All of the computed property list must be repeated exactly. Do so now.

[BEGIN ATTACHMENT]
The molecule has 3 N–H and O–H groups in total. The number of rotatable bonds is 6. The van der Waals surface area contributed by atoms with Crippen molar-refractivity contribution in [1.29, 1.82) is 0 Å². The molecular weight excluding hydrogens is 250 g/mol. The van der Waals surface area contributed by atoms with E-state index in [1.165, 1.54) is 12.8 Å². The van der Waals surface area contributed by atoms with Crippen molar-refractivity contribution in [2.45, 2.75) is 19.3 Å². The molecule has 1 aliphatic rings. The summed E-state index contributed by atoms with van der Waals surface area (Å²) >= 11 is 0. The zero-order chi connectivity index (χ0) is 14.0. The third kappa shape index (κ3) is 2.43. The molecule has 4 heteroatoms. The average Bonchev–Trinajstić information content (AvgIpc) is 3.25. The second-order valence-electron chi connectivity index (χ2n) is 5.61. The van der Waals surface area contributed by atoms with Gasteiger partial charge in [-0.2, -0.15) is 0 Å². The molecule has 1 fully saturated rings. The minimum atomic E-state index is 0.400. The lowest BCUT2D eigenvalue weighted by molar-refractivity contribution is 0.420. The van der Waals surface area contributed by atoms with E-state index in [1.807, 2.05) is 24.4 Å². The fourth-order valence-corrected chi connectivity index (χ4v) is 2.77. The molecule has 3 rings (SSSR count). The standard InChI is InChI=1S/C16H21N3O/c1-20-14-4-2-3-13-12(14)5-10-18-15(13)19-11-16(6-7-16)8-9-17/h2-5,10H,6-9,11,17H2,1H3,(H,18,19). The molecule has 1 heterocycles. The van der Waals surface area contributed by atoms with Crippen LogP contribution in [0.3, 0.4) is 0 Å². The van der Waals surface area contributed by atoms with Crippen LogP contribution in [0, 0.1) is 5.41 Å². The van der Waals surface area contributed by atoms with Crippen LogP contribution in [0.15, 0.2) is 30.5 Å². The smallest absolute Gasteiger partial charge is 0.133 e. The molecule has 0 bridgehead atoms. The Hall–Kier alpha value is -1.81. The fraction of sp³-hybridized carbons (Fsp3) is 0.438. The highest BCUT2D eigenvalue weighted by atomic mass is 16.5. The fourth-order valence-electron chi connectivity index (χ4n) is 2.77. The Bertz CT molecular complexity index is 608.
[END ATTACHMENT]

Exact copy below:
The molecule has 3 N–H and O–H groups in total. The number of rotatable bonds is 6. The van der Waals surface area contributed by atoms with Crippen molar-refractivity contribution in [1.29, 1.82) is 0 Å². The molecular weight excluding hydrogens is 250 g/mol. The van der Waals surface area contributed by atoms with E-state index in [1.165, 1.54) is 12.8 Å². The van der Waals surface area contributed by atoms with Crippen molar-refractivity contribution in [2.45, 2.75) is 19.3 Å². The molecule has 1 aliphatic rings. The summed E-state index contributed by atoms with van der Waals surface area (Å²) >= 11 is 0. The zero-order chi connectivity index (χ0) is 14.0. The third kappa shape index (κ3) is 2.43. The molecule has 4 heteroatoms. The average Bonchev–Trinajstić information content (AvgIpc) is 3.25. The second-order valence-electron chi connectivity index (χ2n) is 5.61. The van der Waals surface area contributed by atoms with Gasteiger partial charge in [-0.2, -0.15) is 0 Å². The molecule has 1 fully saturated rings. The minimum atomic E-state index is 0.400. The lowest BCUT2D eigenvalue weighted by molar-refractivity contribution is 0.420. The van der Waals surface area contributed by atoms with E-state index in [1.807, 2.05) is 24.4 Å². The fourth-order valence-corrected chi connectivity index (χ4v) is 2.77. The molecule has 3 rings (SSSR count). The standard InChI is InChI=1S/C16H21N3O/c1-20-14-4-2-3-13-12(14)5-10-18-15(13)19-11-16(6-7-16)8-9-17/h2-5,10H,6-9,11,17H2,1H3,(H,18,19). The molecule has 1 heterocycles. The van der Waals surface area contributed by atoms with Crippen LogP contribution in [0.3, 0.4) is 0 Å². The van der Waals surface area contributed by atoms with Crippen LogP contribution in [0, 0.1) is 5.41 Å². The van der Waals surface area contributed by atoms with Crippen LogP contribution in [0.15, 0.2) is 30.5 Å². The smallest absolute Gasteiger partial charge is 0.133 e. The molecule has 0 bridgehead atoms. The Hall–Kier alpha value is -1.81. The fraction of sp³-hybridized carbons (Fsp3) is 0.438. The highest BCUT2D eigenvalue weighted by atomic mass is 16.5. The fourth-order valence-electron chi connectivity index (χ4n) is 2.77. The Bertz CT molecular complexity index is 608.